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Tennessee vs. Georgia Prediction: Titanic SEC East Matchup to Take Place Between the Hedges

Undefeated Volunteers and Bulldogs face off in a game that will shape the SEC title race, College Football Playoff picture, Heisman Trophy race and so much more.

An epic college football showdown in the SEC with national title, playoff and Heisman implications is on tap this Saturday, as Tennessee travels to Athens to take on Georgia. Thanks to a win over Alabama earlier this year, the Volunteers ranked No. 1 in the first release of the CFB Playoff Top 25. However, the Bulldogs aren't far behind at No. 3. Four weeks of the season remain after this Saturday, but the winner of this game would take a big step forward in the race to win the SEC East and increase their odds of a trip to the CFB Playoff.

Repeating as the national champion is never easy, and with several key players off to the NFL, it's no surprise Georgia hasn't been as dominant as its '21 team. However, if the pieces fall into place and the Bulldogs show more overall week-to-week consistency, this team is capable of winning it all once again. Coach Kirby Smart's squad dominated Oregon (49-3) in the opener but had close calls against Kent State (39-22) and Missouri (26-22) before winning its next three games by at least 22 points. Has Georgia worked through its question marks and inconsistent play at times this year and is it ready to flip a switch to become a more dominant team in November?

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Although Georgia harbored preseason expectations of a national title, Tennessee being in this high-profile situation comes as a surprise. The Volunteers went 7-6 last year and had question marks along the offensive line and on defense entering fall practice. The rapid improvement of Tennessee is clearly due to the arrival of coach Josh Heupel, who is 15-6 in his second year at the helm. After a 7-6 debut, the Volunteers have made a significant jump in overall play and are arguably the biggest surprise in the nation. Behind a high-powered offense, Tennessee is 8-0 with quality wins over LSU (40-13) and Alabama (52-49). A loss here doesn't knock out Heupel's team from playoff contention, but the path to the top four would get more difficult.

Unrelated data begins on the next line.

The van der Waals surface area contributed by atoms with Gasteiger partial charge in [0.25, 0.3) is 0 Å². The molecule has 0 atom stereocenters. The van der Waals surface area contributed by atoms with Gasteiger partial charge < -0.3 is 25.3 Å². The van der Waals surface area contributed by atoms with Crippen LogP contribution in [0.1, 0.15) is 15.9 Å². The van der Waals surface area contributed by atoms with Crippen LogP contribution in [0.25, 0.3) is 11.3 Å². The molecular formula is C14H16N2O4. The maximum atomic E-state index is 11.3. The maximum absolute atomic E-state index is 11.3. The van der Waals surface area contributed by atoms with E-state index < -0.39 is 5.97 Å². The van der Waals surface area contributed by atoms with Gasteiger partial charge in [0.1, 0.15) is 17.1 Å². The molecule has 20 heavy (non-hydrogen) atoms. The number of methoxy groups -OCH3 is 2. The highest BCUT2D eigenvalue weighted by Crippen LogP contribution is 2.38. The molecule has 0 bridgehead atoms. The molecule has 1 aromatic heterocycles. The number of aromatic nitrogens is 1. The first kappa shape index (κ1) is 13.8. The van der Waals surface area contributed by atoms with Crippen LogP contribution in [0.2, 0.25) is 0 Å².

Georgia holds a 26-23-1 series edge over Tennessee. The Bulldogs have won five in a row against the Volunteers, with each matchup decided by 23 points or more. Tennessee has won just one of its last six matchups in Athens.

No. 1 Tennessee at No. 3 Georgia

Kickoff: Saturday, Nov. 5 at 3:30 p.m. ET
TV: CBS
Live Stream: fuboTV (Start your free trial)
Spread: Georgia -8
Tickets: As low as $546 on SITickets.com*

When Tennessee Has the Ball

Can Georgia find a way to do what no defense has done this year and slow down Tennessee's high-powered offense? Even though the Bulldogs have some of the nation's best talent on this side of the ball, it's a monumental task for Smart's defense to stop the Volunteers. No team has held Tennessee under 34 points, and this unit enters Saturday's game averaging 49.4 points a game and 7.4 a play. Also, the Volunteers are the best in the nation at producing plays of 40-plus yards (22) and have connected on six plays of 60-plus.

Instead of aiming for a complete shutdown, Georgia may have to focus on winning small battles as the best way to slow down Hendon Hooker and Co. Smart's defense ranks second in the SEC on third down and first in red zone stops. Both of those areas could be key on Saturday. The Bulldogs can afford to give up some ground between the 20s, but keeping the Volunteers out of the end zone (and kicking field goals instead) would be a win. Georgia enters Saturday's game ranked first in the SEC in pass efficiency defense and limits teams to 4.56 yards a snap and 10.5 points a contest.

Secondary communication is also key for Smart's defense. Opposing defenses have been frequently out of position by Tennessee's tempo and receiving corps, which resulted in big plays from Hooker to receivers Jalin Hyatt or Cedric Tillman. Considering the firepower of Tennessee's offense, it's safe to assume this group will land a punch or two on Georgia's secondary. But the goal should be to limit those big plays and get Hooker off the field on third downs.

Hooker (2,338 yards and 21 passing scores) is the catalyst for this high-powered offense. The senior is the perfect conductor for this attack, as he limits mistakes (just one pick this year) and completes a high percentage of passes (71.2). Hyatt (45 catches for 907 yards) has emerged as Hooker's main target, especially after Tillman was sidelined for four games due to an ankle injury. But the Volunteers also have depth outside of these two, as Bru McCoy (30 rec.), Ramel Keyton (20), and Squirrel White (10) are lethal downfield.